14. I-153 Winter Version 1:72 ICM The Polikarpov I-153 Chaika (Seagull, for all you Chekhov fans), was the ultimate incarnation of the biplane fighter to find its way into VVS service. The aircraft was of mixed wood and metal construction, with a gull wing, manually retractable undercarriage and armed with four shKAS machine guns. It entered service in 1939, and was first blooded in the border skirmishes that took place between Soviet and Japanese forces that year. The combination of biplane maneuverability and modern fighter performance made the I-153 a competitive design, albeit hampered by an unreliable supercharger design and the lack of a firewall between the fuel tank and the cockpit. The type soldiered on into the 1940s, mainly due to the lack of modern alternatives in sufficient numbers. Inside ICM's typically robust box is a large sprue of grey plastic which holds all of the main parts of the diminutive fighter, as well as a much smaller sprue which holds the new parts for the landing gear skis. A tiny clear sprue, instructions and decals complete the package. Moulding is clean and crisp, with plenty of fine detail. There are 85 parts in total, although one or two (wheels) aren't used in this boxing. Construction on the cockpit begins with the internal framework, onto which the instrument panel, four-part seat, control column, rudder pedals and floor all fit. The oveall impression should be reasonably good for the scale, which is just as well as the cockpit is not enclosed by glazing. The whole sub-assembly fits onto the single span of the lower wing, which in turn fits into the two halves of the fuselage. The engine and propellor are comprised six parts, with an optional spinner hub. As with the lower wing, the upper wing is a nicely-moulded solid piece of plastic, onto which the two sturdy struts fit. Alignment shouldn't be a problem, as the gull wing section fits directly onto the front upper fuselage. The horizontal stabilisers are solid parts. The undercarriage legs and skis are accurately represented, with the same excellent level of detail as the rest of the kit. Each leg is made up from six parts, while the tail skid is a single part on its own. There are partial covers for the redundant main gear wheel wells. A surprisingly good selection of ordnance is included, with a choice of eight rockets, four small bombs or four larger bombs. The rigging is fairly simple and should therefore be within the capabilities of even the biplane averse. Decal options include: I-153, Red Army Air Force, Winter 1939-40 I-153, Finnish Air Force, LeLv 14, April 1940 I-153, Finnish Air Force, LeLv 14, March 1942 I-153, Finnish Air Force, 3/LeLv 6, November 1942 The decals look nicely printed, but the finnish swastikas have to me made up from the provided strips of blue decal. Conclusion ICM's I-153 is a well-regarded kit, which makes this new edition complete with skis a very welcome addition to the range. Detail is good, while construction is not overly complex. Overall, it looks as though this should be an enjoyable and rewarding build. Review sample courtesy of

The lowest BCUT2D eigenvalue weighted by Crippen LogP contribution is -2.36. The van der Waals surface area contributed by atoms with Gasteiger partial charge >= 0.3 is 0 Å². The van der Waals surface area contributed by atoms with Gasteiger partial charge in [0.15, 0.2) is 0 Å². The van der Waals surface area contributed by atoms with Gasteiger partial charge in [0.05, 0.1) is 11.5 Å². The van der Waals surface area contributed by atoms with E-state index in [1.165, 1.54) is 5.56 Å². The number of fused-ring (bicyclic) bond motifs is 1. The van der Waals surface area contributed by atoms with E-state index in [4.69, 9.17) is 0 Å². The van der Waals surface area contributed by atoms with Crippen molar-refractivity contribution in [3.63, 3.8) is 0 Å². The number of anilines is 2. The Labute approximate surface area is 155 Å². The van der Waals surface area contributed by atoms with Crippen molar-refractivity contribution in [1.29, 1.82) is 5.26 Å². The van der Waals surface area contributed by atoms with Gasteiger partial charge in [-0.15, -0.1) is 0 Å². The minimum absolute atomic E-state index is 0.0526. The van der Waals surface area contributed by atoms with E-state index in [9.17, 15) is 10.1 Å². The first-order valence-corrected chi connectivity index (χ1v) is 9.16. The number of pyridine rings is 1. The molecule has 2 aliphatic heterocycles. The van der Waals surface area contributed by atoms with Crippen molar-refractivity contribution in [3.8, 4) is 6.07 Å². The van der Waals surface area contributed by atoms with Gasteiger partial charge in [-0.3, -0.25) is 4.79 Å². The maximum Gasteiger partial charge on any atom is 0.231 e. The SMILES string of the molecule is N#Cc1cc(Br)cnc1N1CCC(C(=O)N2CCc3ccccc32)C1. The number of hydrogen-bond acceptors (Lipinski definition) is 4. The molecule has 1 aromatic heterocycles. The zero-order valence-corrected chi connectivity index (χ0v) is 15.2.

15. Good day, gentlemen. Let me present you my next model. By itself, an excellent set of ICM. Thin, very accurate casting small details. Almost flawless docking and a very good elaboration of the surface. However, holes are cut and added pipes from Quickbust, etched Eduard belts from I-16 and the instrument panel from Yahu. Braces from cord yarn. The visor is made from plastic packaging, because native was too thick. The prototype is selected from a vast number of options proposed in the "Begemot" decals.
  16. After having organized an online poll http://www.britmodeller.com/forums/index.php?/topic/234929644-silver-wings-132nd-future-releases-poll-online/?hl=polikarpov Silver Wings of Poland (http://www.silverwings.pl/) is now working on its new 1/32nd aircraft resin kit a Polikarpov I-153 "Chaika" (Seagull). Source: http://www.silverwings.pl/polikapov-i-153-in-progress.html and here: http://www.britmodeller.com/forums/index.php?/forum/23-wwii/ V.P.